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Victor Nwanguma πŸ‘¨β€πŸš€
Victor Nwanguma πŸ‘¨β€πŸš€

Posted on • Updated on

.Net developers how did you guys do it

I'm a full stack JavaScript and php developer.
My stack is react, node, Laravel.

The past few months have hell for me learning.net.

Wft invented webforms that's the dumbest thing ever.

I need tips to learn .net

Discussion (19)

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kachidk profile image
Victor Nwanguma πŸ‘¨β€πŸš€ Author

Wow I never thought people would reply, I was just ranting to my self when I sent this.

My current employer is requiring me to learn web forms to manage an eight year code base.

Initially I learnt .net core which was going great till I picked up this project.

Employers should endeavor to schedule a project update at the end of the year.
To ensure their packages are up to date.
It helps Junior developers or people coming from a different background alot.

I really wanted to quit today, because using c# in the frontend is pure pain.

For a simple post request using the fetch API or axios is simple and straight forward but in c#

HttpClient client = new HttpClient()
client.baseAddress = new Uri("......")
var result = client.GetAsync(client.baseAddress).Result.

// Deserialization etc....
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Doing this makes everytime makes me rethink my life choices.

What is the equivalent of optional lchaining in c#

But thank you all for your replies it had given strength and courage to get up and try again tomorrow.

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jayjeckel profile image
Jay Jeckel

You have my sympathy for having to deal with WebForms, that framework was a bad idea from its inception. However, working with a real, statically typed language can only improve your abilities as a programmer, so take the opportunity and learn everything you can.

One thing to note, HttpClient is an IDisposable class and should be wrapped in a using block so that it can free any unmanaged resources it has allocated.

using (HttpClient client = new HttpClient())
{
    client.baseAddress = new Uri("......")
    var result = client.GetAsync(client.baseAddress).Result.

    // Deserialization etc....
}
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agnesinc profile image
agnesinc • Edited on

Don't sweat to learn the fundamentals of web forms or Net. Coming from someone who has been in .Net world for 10 plus years and moved to JavaScript and Go If I was you I would just learn enough so I can get the job at hand done and move on. I would also ask my boss if this web form work will keep coming back to you, if so, I would pack and leave. Tons of companies out there doing cool shit and paying great than just being stuck at web forms.

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kachidk profile image
Victor Nwanguma πŸ‘¨β€πŸš€ Author • Edited on

Thank you so much for your advice

"I would also ask my boss if this web form work will keep coming back to you, if so, I would pack and leave." πŸ˜‚

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fullstackchris profile image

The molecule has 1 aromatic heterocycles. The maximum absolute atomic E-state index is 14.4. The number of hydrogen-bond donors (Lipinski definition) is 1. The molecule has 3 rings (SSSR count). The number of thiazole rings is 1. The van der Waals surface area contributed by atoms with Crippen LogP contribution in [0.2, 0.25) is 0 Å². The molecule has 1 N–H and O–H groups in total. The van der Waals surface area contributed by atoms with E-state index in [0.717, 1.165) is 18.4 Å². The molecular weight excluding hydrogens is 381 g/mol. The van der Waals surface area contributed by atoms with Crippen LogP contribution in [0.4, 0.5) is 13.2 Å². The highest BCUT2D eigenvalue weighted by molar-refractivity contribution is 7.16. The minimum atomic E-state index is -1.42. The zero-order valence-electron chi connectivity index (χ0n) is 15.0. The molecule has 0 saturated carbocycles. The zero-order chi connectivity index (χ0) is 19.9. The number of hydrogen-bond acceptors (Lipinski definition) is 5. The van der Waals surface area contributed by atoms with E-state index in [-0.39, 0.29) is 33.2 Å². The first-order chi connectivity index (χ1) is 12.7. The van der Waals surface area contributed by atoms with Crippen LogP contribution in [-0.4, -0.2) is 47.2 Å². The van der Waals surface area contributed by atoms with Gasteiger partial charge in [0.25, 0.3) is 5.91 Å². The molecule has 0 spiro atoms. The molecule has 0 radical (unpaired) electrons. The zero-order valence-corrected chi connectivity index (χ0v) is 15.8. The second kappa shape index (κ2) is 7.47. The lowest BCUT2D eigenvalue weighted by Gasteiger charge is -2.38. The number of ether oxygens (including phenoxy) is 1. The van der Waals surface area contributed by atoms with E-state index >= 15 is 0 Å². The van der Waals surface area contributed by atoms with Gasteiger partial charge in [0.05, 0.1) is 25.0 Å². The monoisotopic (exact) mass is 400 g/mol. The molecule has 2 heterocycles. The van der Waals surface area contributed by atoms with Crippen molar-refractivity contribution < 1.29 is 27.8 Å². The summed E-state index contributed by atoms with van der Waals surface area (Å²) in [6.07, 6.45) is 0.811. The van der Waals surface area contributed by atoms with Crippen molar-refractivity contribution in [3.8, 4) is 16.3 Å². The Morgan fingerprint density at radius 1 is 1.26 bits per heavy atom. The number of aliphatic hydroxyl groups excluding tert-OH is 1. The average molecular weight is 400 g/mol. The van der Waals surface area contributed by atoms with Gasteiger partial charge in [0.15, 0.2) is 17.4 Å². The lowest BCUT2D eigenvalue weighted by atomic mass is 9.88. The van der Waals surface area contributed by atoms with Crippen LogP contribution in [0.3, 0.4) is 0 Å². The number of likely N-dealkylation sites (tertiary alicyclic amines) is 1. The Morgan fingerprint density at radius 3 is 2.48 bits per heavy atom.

Chris Frewin

I'm the reverse - I prefer .NET over Node backends for performance and static typing.

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kachidk profile image
Victor Nwanguma πŸ‘¨β€πŸš€ Author • Edited on

For Beginners taking this path. This videos coincidentally explains the basic well for .net core. link to the video

This makes me want to buy Rider even more

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webbureaucrat profile image
webbureaucrat

My tips right offhand:

  • On the off chance you don't already know this--don't learn WebForms unless you have a good reason (i. e., unless your employer is forcing you to).

  • I know it's too easy to say, "StackOverflow" but honestly .NET is so big and so old and so used in enterprise that there really is nothing new under the sun. Whatever your question is, there are already seven duplicates from ten years ago.

  • PluralSight is great for .NET stuff in particular. It costs money, but it's worth it if you're struggling.

  • Entity Framework is garbage--looks good in a ten-minute demo but it breaks all the rules of object-oriented engineering and is utterly unsuited for serious work in my opinion. If you have any choice, just use ADO.NET DataTables and DataRows.

  • Don't get cute with page lifecycles in WebForms. It's super tempting to try to do things in a modern way instead of doing a "postback" full page refresh for everything, but once you've started down that path, you're in for a lot of pain. If you find yourself writing nontrivial JavaScript, stop and think.

  • Don't be hard on yourself. If you're learning WebForms in the current year and struggling, it's probably because you're working on really objectively awful code.

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curiousdev profile image
CuriousDev

It looks like a project requires learning it in this case and I would see this as a chance to get some experience. Even if you would discourage learning WebForms, it should be worth something (especially if you have to work with it anyway and I hope people, like manager, are aware of the developer being more experienced with JS etc. compared to C# and WebForms).

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devhopes profile image
M M • Edited on

As a veteran .Net web developer,

.Net web technologies are :

  • ASP.Net Webform (supported but legacy now)
  • ASP.Net MVC
  • ASP.Net Core MVC (latest and where all new features are added)

Webform is today a legacy framework and it was created to imitate the Winform (or Visual Basic) way to code applications. The goal was to easily attract Desktop developers in the world of web development. For example, all forms controls can be added with a wizard into the page (drag and drop) and double clicking on a control auto-generate event code (all the classic desktop good stuff)...